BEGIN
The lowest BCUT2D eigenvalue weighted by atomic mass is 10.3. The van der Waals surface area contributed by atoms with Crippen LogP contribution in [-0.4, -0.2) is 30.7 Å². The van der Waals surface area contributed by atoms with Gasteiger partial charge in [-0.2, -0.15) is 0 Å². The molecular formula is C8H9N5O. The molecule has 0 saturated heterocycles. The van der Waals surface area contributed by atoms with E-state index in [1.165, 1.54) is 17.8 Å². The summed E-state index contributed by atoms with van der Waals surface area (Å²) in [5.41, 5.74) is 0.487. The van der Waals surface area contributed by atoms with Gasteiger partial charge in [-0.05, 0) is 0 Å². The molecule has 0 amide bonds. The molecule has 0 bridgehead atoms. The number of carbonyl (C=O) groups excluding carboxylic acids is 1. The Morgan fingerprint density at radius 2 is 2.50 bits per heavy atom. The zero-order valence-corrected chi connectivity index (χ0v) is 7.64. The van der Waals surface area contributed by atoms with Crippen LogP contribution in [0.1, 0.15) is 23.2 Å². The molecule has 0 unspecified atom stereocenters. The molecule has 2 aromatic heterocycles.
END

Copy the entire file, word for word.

The lowest BCUT2D eigenvalue weighted by atomic mass is 10.3. The van der Waals surface area contributed by atoms with Crippen LogP contribution in [-0.4, -0.2) is 30.7 Å². The van der Waals surface area contributed by atoms with Gasteiger partial charge in [-0.2, -0.15) is 0 Å². The molecular formula is C8H9N5O. The molecule has 0 saturated heterocycles. The van der Waals surface area contributed by atoms with E-state index in [1.165, 1.54) is 17.8 Å². The summed E-state index contributed by atoms with van der Waals surface area (Å²) in [5.41, 5.74) is 0.487. The van der Waals surface area contributed by atoms with Gasteiger partial charge in [-0.05, 0) is 0 Å². The molecule has 0 amide bonds. The molecule has 0 bridgehead atoms. The number of carbonyl (C=O) groups excluding carboxylic acids is 1. The Morgan fingerprint density at radius 2 is 2.50 bits per heavy atom. The zero-order valence-corrected chi connectivity index (χ0v) is 7.64. The van der Waals surface area contributed by atoms with Crippen LogP contribution in [0.1, 0.15) is 23.2 Å². The molecule has 0 unspecified atom stereocenters. The molecule has 2 aromatic heterocycles.